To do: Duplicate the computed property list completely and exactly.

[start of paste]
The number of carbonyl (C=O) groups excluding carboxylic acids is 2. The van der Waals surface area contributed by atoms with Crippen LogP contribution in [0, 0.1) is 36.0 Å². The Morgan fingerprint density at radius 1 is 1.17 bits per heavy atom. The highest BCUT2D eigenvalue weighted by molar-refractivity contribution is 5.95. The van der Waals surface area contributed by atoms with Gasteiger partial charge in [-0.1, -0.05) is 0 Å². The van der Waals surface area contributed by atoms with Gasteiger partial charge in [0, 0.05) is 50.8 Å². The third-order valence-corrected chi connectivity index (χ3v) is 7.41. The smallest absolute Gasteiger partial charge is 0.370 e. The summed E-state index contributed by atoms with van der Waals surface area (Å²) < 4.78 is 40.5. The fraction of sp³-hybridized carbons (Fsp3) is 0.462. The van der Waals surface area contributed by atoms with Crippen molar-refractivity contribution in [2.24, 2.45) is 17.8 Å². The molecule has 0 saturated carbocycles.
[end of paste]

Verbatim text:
The number of carbonyl (C=O) groups excluding carboxylic acids is 2. The van der Waals surface area contributed by atoms with Crippen LogP contribution in [0, 0.1) is 36.0 Å². The Morgan fingerprint density at radius 1 is 1.17 bits per heavy atom. The highest BCUT2D eigenvalue weighted by molar-refractivity contribution is 5.95. The van der Waals surface area contributed by atoms with Gasteiger partial charge in [-0.1, -0.05) is 0 Å². The van der Waals surface area contributed by atoms with Gasteiger partial charge in [0, 0.05) is 50.8 Å². The third-order valence-corrected chi connectivity index (χ3v) is 7.41. The smallest absolute Gasteiger partial charge is 0.370 e. The summed E-state index contributed by atoms with van der Waals surface area (Å²) < 4.78 is 40.5. The fraction of sp³-hybridized carbons (Fsp3) is 0.462. The van der Waals surface area contributed by atoms with Crippen molar-refractivity contribution in [2.24, 2.45) is 17.8 Å². The molecule has 0 saturated carbocycles.